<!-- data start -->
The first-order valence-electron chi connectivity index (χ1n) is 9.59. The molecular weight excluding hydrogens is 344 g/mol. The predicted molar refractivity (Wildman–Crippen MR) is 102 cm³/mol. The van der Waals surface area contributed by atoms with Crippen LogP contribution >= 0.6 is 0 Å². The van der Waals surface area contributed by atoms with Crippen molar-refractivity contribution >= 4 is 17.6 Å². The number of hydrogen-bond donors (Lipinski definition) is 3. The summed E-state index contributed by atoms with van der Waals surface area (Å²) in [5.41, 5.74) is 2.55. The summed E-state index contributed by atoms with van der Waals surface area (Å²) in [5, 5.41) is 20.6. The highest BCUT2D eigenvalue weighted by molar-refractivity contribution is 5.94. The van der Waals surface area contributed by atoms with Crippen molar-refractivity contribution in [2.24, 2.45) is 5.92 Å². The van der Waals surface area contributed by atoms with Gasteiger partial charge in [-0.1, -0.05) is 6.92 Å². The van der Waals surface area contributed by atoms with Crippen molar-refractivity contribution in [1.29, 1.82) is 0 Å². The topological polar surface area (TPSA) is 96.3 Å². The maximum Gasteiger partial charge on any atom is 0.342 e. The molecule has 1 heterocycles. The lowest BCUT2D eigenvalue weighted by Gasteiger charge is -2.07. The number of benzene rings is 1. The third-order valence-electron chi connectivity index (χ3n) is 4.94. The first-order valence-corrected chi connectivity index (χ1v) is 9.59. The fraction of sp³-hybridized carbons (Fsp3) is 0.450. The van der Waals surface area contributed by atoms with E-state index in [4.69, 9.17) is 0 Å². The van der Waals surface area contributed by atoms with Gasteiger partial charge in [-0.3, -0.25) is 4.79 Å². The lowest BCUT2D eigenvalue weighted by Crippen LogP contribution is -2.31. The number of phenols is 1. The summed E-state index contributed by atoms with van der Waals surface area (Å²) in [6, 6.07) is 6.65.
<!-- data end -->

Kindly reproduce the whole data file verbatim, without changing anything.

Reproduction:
The first-order valence-electron chi connectivity index (χ1n) is 9.59. The molecular weight excluding hydrogens is 344 g/mol. The predicted molar refractivity (Wildman–Crippen MR) is 102 cm³/mol. The van der Waals surface area contributed by atoms with Crippen LogP contribution >= 0.6 is 0 Å². The van der Waals surface area contributed by atoms with Crippen molar-refractivity contribution >= 4 is 17.6 Å². The number of hydrogen-bond donors (Lipinski definition) is 3. The summed E-state index contributed by atoms with van der Waals surface area (Å²) in [5.41, 5.74) is 2.55. The summed E-state index contributed by atoms with van der Waals surface area (Å²) in [5, 5.41) is 20.6. The highest BCUT2D eigenvalue weighted by molar-refractivity contribution is 5.94. The van der Waals surface area contributed by atoms with Crippen molar-refractivity contribution in [2.24, 2.45) is 5.92 Å². The van der Waals surface area contributed by atoms with Gasteiger partial charge in [-0.1, -0.05) is 6.92 Å². The van der Waals surface area contributed by atoms with Crippen molar-refractivity contribution in [1.29, 1.82) is 0 Å². The topological polar surface area (TPSA) is 96.3 Å². The maximum Gasteiger partial charge on any atom is 0.342 e. The molecule has 1 heterocycles. The lowest BCUT2D eigenvalue weighted by Gasteiger charge is -2.07. The number of benzene rings is 1. The third-order valence-electron chi connectivity index (χ3n) is 4.94. The first-order valence-corrected chi connectivity index (χ1v) is 9.59. The fraction of sp³-hybridized carbons (Fsp3) is 0.450. The van der Waals surface area contributed by atoms with E-state index in [4.69, 9.17) is 0 Å². The van der Waals surface area contributed by atoms with Gasteiger partial charge in [-0.3, -0.25) is 4.79 Å². The lowest BCUT2D eigenvalue weighted by Crippen LogP contribution is -2.31. The number of phenols is 1. The summed E-state index contributed by atoms with van der Waals surface area (Å²) in [6, 6.07) is 6.65.